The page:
Eager to find out why same-day delivery is the true game changer in logistics? Click here!
4. Delivery failures
Delivery failures can multiply the last-mile delivery costs and waste your money. Say that a customer is unavailable at her destination when the delivery agent delivers the shipment. This forces the on-ground staff to deliver on the second or third attempt. Experts in logistics and supply chain cite that reattempted deliveries can multiply the last-mile delivery costs up to 4x.
The best way to avoid these delivery failures is by enabling customers to set delivery time windows and providing customized and timely notifications on order progress. Also, it is better to keep an eye on the First Attempted Delivery Rates (FADR), which helps your business determine how many first-attempted deliveries are completed successfully and focus on increasing it.
Want to find out why FADR is the metric for CEP and retail success? Click here!
5. Handling of goods
Another critical factor that determines the cost of transportation is the goods handling. Special handling is required for fragile or hazardous goods, and it attracts expensive package costs. When shipping perishable and glass products, we use thermocol ( polystyrene) and air packets to safeguard perishable and glass products from jerks during shipping. Goods requiring special handling have higher costs to ensure they are adequately packaged and shipped safely, increasing transportation costs.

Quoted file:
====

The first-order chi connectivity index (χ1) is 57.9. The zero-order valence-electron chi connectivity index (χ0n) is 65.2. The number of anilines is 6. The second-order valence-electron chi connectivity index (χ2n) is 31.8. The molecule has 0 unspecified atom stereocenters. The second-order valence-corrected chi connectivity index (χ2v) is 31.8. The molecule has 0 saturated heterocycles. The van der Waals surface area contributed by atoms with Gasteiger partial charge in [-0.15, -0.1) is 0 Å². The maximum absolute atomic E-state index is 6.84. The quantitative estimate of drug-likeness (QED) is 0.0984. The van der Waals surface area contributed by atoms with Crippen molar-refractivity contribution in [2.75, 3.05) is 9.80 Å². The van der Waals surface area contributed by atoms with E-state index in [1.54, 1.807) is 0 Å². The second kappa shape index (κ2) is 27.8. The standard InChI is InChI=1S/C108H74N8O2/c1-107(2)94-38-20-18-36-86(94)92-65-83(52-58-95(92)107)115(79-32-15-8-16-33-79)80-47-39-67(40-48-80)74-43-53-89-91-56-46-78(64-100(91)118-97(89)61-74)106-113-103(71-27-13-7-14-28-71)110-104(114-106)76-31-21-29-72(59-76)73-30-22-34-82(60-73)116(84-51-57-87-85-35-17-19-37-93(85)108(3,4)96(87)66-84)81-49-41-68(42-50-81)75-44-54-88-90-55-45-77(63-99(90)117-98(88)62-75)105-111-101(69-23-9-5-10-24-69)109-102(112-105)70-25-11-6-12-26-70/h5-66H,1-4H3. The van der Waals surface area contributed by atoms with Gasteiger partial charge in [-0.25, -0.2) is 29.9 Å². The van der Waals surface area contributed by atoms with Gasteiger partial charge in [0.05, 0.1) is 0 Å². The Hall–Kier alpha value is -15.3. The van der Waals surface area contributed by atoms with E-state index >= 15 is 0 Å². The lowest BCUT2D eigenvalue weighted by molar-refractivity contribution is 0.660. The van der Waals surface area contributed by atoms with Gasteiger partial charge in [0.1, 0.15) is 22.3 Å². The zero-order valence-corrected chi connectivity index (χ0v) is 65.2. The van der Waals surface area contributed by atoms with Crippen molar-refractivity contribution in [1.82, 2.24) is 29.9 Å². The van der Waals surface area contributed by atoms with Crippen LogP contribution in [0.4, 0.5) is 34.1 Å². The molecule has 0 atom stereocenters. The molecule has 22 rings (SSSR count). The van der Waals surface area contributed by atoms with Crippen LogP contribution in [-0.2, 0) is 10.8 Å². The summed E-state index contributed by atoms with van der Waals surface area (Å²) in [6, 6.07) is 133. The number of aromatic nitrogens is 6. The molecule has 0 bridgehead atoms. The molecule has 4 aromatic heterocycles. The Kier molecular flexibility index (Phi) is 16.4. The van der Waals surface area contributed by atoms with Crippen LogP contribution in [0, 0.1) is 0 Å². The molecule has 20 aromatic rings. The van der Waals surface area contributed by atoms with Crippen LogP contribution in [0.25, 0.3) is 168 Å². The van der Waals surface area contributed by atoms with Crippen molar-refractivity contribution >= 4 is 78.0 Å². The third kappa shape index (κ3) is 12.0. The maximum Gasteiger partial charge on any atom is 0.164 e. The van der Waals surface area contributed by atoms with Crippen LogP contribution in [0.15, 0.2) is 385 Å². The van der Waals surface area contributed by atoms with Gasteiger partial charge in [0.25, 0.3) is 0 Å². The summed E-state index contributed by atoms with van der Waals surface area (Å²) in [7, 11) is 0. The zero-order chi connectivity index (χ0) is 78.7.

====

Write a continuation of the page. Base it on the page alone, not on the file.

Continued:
6. Destination of goods
The destination of goods plays a critical role in calculating transportation costs. Some urban or interurban delivery routes have excellent highway connectivity and bypasses for convenient and faster transportation. But many rural or regional areas have road connectivity issues that must be addressed or maintained. Driving in rural and regional areas will increase fuel consumption and driver wages, increasing transportation costs.
Keep transportation costs in check and bring them down with Locus’ Customer experience and dispatch management platform
Managing a transportation business isn’t an easy task. Transportation service businesses are caught between increasing customer expectations and rising delivery costs. There is a need to ensure an exceptional customer experience despite increased transportation costs and falling profit margins. So, there is a need to keep transportation costs in check and bring them down. But how’s it possible? Investing in a Transportation Management System (TMS) is the best way to minimize transportation costs and amplify the revenue flow.
One such software that assists transportation companies in managing their shipments is Locus. With its automated optimal route recommendations, Locus’ Transportation Management System minimizes the distance traveled and reduces fuel consumption. Its insights and analytics enable your business to monitor the fleet’s performance and operational inefficiencies. Its delivery orchestration feature helps your company select a cost-efficient carrier and obtain a branded tracking experience even if you outsource deliveries to third-party providers.
Are you looking to keep transportation costs in check and cut them down?
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How to Calculate the Cost of Transport